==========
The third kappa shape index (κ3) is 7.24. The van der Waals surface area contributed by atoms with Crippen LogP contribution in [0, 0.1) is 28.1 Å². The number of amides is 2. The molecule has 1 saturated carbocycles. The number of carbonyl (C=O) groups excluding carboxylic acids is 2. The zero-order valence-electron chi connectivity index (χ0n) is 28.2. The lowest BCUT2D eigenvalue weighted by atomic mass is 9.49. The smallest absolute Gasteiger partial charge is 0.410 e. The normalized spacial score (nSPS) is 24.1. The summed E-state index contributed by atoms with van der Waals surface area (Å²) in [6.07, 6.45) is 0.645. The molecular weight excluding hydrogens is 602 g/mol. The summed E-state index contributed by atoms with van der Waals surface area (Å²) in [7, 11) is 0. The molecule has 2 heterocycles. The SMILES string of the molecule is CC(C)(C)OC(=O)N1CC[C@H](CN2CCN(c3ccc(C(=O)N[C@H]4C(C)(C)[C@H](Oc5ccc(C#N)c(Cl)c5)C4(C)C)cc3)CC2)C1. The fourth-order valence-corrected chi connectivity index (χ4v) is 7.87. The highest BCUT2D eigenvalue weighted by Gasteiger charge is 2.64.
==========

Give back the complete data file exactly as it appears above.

The third kappa shape index (κ3) is 7.24. The van der Waals surface area contributed by atoms with Crippen LogP contribution in [0, 0.1) is 28.1 Å². The number of amides is 2. The molecule has 1 saturated carbocycles. The number of carbonyl (C=O) groups excluding carboxylic acids is 2. The zero-order valence-electron chi connectivity index (χ0n) is 28.2. The lowest BCUT2D eigenvalue weighted by atomic mass is 9.49. The smallest absolute Gasteiger partial charge is 0.410 e. The normalized spacial score (nSPS) is 24.1. The summed E-state index contributed by atoms with van der Waals surface area (Å²) in [6.07, 6.45) is 0.645. The molecular weight excluding hydrogens is 602 g/mol. The summed E-state index contributed by atoms with van der Waals surface area (Å²) in [7, 11) is 0. The molecule has 2 heterocycles. The SMILES string of the molecule is CC(C)(C)OC(=O)N1CC[C@H](CN2CCN(c3ccc(C(=O)N[C@H]4C(C)(C)[C@H](Oc5ccc(C#N)c(Cl)c5)C4(C)C)cc3)CC2)C1. The fourth-order valence-corrected chi connectivity index (χ4v) is 7.87. The highest BCUT2D eigenvalue weighted by Gasteiger charge is 2.64.